Caren: When my daughter Beth was fourteen, she traveled with a small exchange group of teens to Poland where she would live with a couple and their teen daughter in a small village. In a true exchange, the Polish teens then traveled to Minnesota for a similar experience. Neither group spoke the other’s language. Recently, while cleaning out boxes, I found a reflection Beth wrote of that experience:
The Polish kids taught me one of the most valuable lessons I have ever learned; the power of a smile … I thought that to create the iron strong bonds of friendship, a common language was essential. Now I have learned, communication and language are not the same thing.
Beth is an adult now, yet through all the years, she and her Polish “sister” Ania have remained friends. Border crossing can make an indelible mark on a young person’s life and give her the courage and skills to widen her world.
You don’t have to travel to another country to cross borders. You can cross borders by crossing the street, stepping into another’s neighborhood, or sitting next to someone new. What you pack in your traveling suitcase is as simple as a smile. An open heart. A listening ear. A realization that to meet a new person is to explore a new world.
The Other Side by Jacqueline Woodson
Jacqueline Woodson’s beautiful picture book, The Other Side, illustrated by E. B. Lewis, is an example of border crossing. The story depicts a small, segregated town where black families and white are separated by a physical border — a fence. Clover plays with her African American friends on one side. Annie, with wavy red hair, lonely and wanting to play, watches from the other side. When Clover’s mother reminds her daughter to stay on her side of the fence, Clover asks why. “That’s the way things have always been,” her mother replies. The warning doesn’t keep Clover and Annie from reaching out to each other. No one says the girls can’t sit on the fence. And when they sit next to each other on the top fence rail, they see the big wide world and each other. Eventually the girls on both sides of the fence play together, knowing someday someone will “knock this ol’ fence down.”
Compassionate, Deep Listening for Adults, Too
My father used to remind me, “You have two ears and one mouth. Use them in that proportion.”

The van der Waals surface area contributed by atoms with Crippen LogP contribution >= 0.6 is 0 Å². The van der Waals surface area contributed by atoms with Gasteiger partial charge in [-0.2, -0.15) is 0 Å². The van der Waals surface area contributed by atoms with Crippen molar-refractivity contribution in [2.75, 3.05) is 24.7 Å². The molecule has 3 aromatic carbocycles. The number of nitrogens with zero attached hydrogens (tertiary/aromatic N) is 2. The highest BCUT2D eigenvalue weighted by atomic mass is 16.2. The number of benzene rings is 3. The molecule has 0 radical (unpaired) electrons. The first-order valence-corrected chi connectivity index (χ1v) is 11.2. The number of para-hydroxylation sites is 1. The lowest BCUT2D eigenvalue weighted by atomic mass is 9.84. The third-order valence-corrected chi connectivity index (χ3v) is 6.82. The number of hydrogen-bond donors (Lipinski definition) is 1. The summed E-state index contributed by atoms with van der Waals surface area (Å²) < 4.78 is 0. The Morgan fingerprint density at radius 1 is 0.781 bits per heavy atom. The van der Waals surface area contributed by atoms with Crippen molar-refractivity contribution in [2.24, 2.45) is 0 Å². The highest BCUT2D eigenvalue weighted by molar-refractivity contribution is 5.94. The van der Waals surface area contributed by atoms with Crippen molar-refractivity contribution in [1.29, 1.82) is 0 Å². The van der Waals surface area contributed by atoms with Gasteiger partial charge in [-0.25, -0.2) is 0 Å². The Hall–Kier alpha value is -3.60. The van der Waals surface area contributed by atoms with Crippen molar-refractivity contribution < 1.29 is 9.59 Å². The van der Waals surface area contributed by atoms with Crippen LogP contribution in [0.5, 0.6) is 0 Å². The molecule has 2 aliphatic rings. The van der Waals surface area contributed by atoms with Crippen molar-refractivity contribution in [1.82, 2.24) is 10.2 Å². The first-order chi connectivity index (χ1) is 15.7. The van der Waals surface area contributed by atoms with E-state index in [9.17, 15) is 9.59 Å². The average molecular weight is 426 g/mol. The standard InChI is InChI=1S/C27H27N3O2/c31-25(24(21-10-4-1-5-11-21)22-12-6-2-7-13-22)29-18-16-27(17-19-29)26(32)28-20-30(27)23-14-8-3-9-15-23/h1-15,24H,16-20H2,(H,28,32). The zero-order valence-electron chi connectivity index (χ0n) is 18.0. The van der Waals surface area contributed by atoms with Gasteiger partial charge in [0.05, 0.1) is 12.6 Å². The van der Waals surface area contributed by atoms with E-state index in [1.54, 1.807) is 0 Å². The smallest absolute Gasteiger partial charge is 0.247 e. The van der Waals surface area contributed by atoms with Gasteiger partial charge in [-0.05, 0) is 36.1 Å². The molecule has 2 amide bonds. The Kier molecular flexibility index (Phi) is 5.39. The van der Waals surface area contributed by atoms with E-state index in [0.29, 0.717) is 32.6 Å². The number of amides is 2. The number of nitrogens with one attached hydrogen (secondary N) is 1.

Good advice. A more profound quote is a Quaker saying: “An enemy is a person whose story we have not heard.” For me, crossing borders means to learn to listen carefully, deeply, and compassionately to someone’s story without thinking about what I may want to say in response. If we can look into each other’s eyes and listen to each other’s stories, something breaks open in our hearts. Physically, in our bodies, we can feel barriers breaking down and empathy and understanding rise up.
In the list of TED talks about deep listening, the one that moved me the most was Judy Atkinson’s insightful talk about “The value of deep listening, the aboriginal gift to the nation.”
Dr. Atkinson is an Aboriginal scholar who speaks to the social trauma in her own country of Australia and the power of listening to understand and heal. Dr. Atkinson’s talk asks us to cross borders to the other side of the world. What we find in her story could well happen across our own streets, in a nearby neighborhood, with someone sitting next to us. In any culture and language, deep listening is a universal tool to connect.
Deep Listening Practice for Everyone
How can we help our children (and ourselves) become border crossers? Start with practicing deep listening. Educator and writer Diana Raab had a list of tips in her article published in Psychology Today: “Deep Listening in Personal Relationships.”
- Put yourself inside the mind of the speaker.
- Listen for meaning.
- Pay attention to body language.
- Cultivate empathy.
- Avoid making judgments.
- Look into others’ eyes when they’re speaking.
- Pay attention to the feelings associated with the words.
- Notice the speaker’s tone and inflection.
- Repeat in your own words what someone has told you.
- Acknowledge that you’re listening by nodding or saying “Uh-huh.”
- Occasionally summarize others’ comments when given the chance.
“By listening carefully when someone speaks, we’re telling them that we care about what they’re saying. It’s also important to remember that listening is contagious. When we listen to others, then chances are they will be more inclined to listen to us.” writes Raab with more good advice.
No matter how young or old, if we practice deep, compassionate listening, we’ll find the courage to cross borders into one another’s world. As in the picture book, The Other Side, we might even watch those ol’ fences come tumbling down.
For each Peace-ology post, Caren and Ellie partner to learn and explore the meaning of peace by talking and listening with each other. If you’d like to share your ideas about peace, books, and children, please share your comments here, or visit our websites.